David Nash : One Man and his Wood
David Nash is a contemporary artist, working mainly in wood. His large wood sculptures are sometimes carved or burned to produce blackening, his tools include chainsaws, axes, fire blowtorch, and yet his work shows an extraordinary knowledge of and sensitivity to the wood that he works with. This lecture provides an overview of his career, including some of his most famous works, such as Wooden Boulder and Ash Dome.
Cornelia Parker : An Explosive World
Contemporary sculptor and installation artist Cornelia Parker is best known for her large-scale installations such as Cold Dark Matter: An Exploded View (1991), the suspended fragments of a garden shed and its contents, which she had blown up by the British Army and installed around a single light bulb, to create the dramatic effect of an explosion frozen in time. With such pieces as that and Thirty Pieces of Silver (1988-9), she creates works of beauty from acts of destruction, transforming everyday objects and investigating their nature and value. This lecture explores her intriguing and thought-provoking work.
Van Dyck and England
Sir Anthony van Dyck (1599-1641) has been described as the greatest painter in 17th century Britain. Though born and trained in Antwerp, he had a huge impact on British cultural life as the principal painter at King Charles I’s court. Following a brief visit to London in 1620-21 he returned in 1632 and remained there for the majority of the time until his premature death at the age of 42. He was working in a period of intense political ferment during the run-up to the British Civil War and portrayed many of the leading characters of the period. His iconic portraits of King Charles I have shaped our view of the Stuart monarchy. This lecture will look at the life and works of Van Dyck, focusing particularly on works produced during his period in England.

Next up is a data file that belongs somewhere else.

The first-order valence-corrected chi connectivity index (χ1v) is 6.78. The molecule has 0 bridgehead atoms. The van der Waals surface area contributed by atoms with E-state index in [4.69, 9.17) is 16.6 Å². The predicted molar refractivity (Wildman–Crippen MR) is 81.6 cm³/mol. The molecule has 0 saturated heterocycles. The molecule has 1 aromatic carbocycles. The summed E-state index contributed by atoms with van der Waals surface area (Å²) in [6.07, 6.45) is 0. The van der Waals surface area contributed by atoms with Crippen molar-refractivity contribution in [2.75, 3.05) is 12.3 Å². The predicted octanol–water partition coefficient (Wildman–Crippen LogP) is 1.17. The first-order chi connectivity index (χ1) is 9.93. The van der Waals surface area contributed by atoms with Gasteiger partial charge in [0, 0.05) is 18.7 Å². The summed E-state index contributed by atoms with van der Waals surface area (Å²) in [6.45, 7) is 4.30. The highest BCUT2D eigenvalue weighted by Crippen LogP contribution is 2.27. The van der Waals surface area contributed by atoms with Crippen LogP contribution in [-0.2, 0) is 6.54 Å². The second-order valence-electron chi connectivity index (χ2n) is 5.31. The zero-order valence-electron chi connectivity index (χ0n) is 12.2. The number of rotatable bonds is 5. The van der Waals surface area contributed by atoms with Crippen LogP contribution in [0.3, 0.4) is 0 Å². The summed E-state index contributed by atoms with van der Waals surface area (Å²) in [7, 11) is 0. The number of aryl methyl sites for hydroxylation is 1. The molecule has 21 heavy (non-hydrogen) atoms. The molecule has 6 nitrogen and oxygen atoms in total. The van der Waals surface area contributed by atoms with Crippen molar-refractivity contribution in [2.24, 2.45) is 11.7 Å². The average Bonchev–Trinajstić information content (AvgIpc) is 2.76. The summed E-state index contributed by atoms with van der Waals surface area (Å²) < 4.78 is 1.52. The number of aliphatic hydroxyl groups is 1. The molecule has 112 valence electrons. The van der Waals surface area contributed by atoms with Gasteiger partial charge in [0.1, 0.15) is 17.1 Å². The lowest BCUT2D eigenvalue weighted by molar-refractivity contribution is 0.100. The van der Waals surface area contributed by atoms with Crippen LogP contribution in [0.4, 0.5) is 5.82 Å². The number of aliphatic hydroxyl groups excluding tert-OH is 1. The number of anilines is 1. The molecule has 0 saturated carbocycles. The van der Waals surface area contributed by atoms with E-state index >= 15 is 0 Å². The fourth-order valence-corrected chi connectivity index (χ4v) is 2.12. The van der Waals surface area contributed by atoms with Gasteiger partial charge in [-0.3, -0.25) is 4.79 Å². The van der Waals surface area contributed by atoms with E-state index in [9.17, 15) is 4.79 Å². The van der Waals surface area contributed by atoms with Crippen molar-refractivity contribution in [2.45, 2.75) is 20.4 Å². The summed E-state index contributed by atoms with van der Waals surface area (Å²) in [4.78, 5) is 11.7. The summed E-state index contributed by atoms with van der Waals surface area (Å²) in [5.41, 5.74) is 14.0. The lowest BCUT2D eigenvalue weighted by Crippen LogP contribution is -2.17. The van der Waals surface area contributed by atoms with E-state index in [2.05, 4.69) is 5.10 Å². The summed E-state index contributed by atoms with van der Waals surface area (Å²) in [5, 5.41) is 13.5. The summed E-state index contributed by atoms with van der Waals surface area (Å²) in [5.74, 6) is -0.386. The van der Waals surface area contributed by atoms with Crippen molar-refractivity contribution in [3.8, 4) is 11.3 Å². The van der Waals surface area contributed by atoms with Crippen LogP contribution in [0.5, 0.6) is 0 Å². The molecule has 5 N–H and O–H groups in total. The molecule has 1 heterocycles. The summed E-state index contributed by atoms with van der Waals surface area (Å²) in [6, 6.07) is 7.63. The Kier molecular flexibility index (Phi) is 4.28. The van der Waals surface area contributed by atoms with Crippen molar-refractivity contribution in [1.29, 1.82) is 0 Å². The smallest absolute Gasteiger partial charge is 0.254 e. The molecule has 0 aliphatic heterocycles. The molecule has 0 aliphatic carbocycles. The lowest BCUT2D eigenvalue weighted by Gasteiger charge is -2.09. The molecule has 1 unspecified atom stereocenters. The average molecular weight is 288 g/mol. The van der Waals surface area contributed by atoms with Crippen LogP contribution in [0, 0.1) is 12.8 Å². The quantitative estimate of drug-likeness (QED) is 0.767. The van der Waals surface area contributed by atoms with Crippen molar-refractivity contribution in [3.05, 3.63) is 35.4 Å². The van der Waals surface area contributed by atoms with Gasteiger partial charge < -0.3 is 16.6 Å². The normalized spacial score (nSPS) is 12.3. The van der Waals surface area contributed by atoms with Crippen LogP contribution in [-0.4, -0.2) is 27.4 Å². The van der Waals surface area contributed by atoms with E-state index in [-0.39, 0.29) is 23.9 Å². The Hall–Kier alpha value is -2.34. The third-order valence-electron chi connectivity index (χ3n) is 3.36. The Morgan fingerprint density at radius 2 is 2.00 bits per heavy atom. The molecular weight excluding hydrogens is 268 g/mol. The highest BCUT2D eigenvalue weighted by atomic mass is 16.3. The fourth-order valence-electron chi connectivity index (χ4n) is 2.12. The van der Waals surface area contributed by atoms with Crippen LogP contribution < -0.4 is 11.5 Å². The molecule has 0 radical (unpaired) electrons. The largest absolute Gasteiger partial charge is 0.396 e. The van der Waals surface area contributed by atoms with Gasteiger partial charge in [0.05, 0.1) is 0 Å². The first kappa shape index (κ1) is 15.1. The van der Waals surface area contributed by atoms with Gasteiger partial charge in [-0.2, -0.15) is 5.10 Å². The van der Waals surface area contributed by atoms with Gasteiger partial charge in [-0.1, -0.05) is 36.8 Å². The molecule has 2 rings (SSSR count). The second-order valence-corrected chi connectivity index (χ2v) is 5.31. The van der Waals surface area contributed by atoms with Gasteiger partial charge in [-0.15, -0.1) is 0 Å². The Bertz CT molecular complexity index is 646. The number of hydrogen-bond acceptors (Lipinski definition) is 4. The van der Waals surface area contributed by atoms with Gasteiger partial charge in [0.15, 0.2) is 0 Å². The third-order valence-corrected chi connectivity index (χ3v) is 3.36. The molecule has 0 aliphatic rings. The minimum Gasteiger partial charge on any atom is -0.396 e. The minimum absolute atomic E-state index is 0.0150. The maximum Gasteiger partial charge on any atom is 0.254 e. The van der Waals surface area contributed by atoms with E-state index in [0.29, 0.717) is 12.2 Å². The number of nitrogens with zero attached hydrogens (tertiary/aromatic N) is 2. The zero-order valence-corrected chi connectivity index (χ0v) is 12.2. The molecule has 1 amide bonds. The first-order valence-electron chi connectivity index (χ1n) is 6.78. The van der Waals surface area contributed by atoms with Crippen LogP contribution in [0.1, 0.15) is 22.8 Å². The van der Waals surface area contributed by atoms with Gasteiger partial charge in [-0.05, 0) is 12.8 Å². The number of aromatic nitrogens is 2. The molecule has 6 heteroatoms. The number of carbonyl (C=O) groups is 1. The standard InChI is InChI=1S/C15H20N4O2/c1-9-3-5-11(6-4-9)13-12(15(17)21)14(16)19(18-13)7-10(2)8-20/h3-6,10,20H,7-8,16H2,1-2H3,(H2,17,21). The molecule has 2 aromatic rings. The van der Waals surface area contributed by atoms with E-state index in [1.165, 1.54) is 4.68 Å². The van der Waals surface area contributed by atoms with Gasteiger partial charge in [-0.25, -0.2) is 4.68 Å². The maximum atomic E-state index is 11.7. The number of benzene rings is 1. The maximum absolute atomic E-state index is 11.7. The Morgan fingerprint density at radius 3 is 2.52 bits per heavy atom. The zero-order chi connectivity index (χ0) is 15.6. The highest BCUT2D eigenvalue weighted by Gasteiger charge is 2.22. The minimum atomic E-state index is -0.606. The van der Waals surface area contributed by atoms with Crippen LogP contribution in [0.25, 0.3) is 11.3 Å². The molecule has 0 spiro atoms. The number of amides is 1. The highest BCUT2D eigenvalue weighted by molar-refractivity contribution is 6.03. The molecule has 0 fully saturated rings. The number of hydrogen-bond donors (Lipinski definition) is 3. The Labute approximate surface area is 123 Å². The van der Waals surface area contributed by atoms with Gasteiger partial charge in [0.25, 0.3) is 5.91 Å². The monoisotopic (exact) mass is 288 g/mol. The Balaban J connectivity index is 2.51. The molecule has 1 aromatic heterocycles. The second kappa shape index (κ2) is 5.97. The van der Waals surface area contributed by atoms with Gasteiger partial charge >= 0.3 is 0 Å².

Joseph Wright of Derby : Casting a Light
Joseph Wright of Derby is notable for his exploration of light, including his paintings of candle-lit subjects and Eruptions of Vesuvius. His paintings capture a period of industrialization, and scientific experimentation and discovery that had a massive impact on the history of England. This lecture explores some of his preoccupations as an artist and as a key figure in the period known as the Age of Enlightenment.